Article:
Commission notes ‘tax exploits’ of companies operating in South Africa

The advantage of global platforms such as Google and Apple is that they can use tax competition and tax havens to reduce their overall tax burden, the South African Competition Commission notes.

On Wednesday (July 14), the regulator released the results of its study of the online platform market, which raises numerous concerns about these international companies and their controlling power in the South African market.

“For example, Apple’s SEC 10k report on its annual financial results indicates that the effective tax rate is only 13.3% of profits, while Google’s is 16.2%,” the commission said in a statement.

“One of the problems with the tax arrangements of global digital companies is that the country from which the income is received is denied tax payments when global platforms use domicile arrangements to pay in another jurisdiction, usually at a lower rate. “.

An investigation by a commission that examined the financial statements of these companies showed that limited income is declared domestically. Often, the only income recorded is a notional amount from the head office to cover internal costs, with little margin to meet transfer pricing requirements when it comes to service fees.


Unfair advantage?

The regulator said it was concerned about the potential competitive advantages these arrangements have in relation to platform competition between global and local platforms.

“For example, in the category of travel and accommodation platforms, Booking.com is the largest platform and has historically benefited from the Innovation Box tax credits from the Dutch authorities, which amounted to $230 million in 2021. to the US federal tax rate of 21% under its SEC 10k registration. In contrast, profitable domestic platforms pay corporate tax at a rate of 28%.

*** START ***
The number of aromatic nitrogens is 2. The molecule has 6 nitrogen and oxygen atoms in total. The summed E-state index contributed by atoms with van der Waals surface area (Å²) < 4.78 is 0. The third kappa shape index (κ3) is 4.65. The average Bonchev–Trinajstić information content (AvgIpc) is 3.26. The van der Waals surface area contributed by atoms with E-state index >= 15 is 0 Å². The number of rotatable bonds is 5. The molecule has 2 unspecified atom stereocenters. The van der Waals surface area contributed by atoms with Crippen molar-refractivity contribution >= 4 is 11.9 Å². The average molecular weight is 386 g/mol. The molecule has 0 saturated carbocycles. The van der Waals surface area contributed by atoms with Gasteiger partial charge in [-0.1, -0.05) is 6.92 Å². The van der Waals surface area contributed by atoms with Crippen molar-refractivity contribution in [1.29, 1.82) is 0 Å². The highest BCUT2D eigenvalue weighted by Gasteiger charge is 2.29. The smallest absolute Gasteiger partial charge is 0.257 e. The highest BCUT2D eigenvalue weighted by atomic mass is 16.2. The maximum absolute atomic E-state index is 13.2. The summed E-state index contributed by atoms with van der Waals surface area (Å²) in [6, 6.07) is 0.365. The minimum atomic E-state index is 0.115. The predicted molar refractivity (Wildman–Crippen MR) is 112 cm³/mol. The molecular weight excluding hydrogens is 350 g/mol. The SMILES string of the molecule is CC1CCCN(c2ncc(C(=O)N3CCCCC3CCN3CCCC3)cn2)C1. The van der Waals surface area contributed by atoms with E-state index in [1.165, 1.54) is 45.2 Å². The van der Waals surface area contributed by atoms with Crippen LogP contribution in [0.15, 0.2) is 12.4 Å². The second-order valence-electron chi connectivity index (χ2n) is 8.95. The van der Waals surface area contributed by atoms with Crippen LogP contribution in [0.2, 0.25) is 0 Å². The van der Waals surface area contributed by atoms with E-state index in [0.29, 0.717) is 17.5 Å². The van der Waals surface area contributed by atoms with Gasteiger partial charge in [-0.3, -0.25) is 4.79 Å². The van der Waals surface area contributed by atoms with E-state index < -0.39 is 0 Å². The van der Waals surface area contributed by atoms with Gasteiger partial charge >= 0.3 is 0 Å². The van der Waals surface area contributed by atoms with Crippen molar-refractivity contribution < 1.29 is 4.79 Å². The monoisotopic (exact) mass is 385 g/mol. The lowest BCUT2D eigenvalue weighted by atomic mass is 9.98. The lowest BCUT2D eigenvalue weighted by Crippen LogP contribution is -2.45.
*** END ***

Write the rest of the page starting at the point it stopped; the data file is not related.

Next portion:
“In terms of shareholder returns, this means that Booking.com can earn lower margins on its operations compared to local platforms and still meet the same shareholder expectations. Technically, this means they can go deeper into customer acquisition, such as bidding on Google Adwords based on a lower ROI, or getting broader platform-sponsored discounts,” the commission said in a statement.


The problem with VAT

The commission said that recognizing income outside South Africa’s jurisdiction also means no value-added tax (VAT) is charged on sales such as ads from Google or commissions from global platforms.

“The current understanding of the investigation is that this practice cannot affect competition. This is because the registered business user or platform that is required to pay VAT on the sale to the end buyer will offset any VAT payments on inputs such as advertising or commissions.

“Therefore, if the local platform charges VAT for the commission, it will simply be credited against the final settlement with SARS. If the global platform fails to raise VAT, there will be less compensation.”

The Commission stated that it would continue to evaluate this issue in the future.


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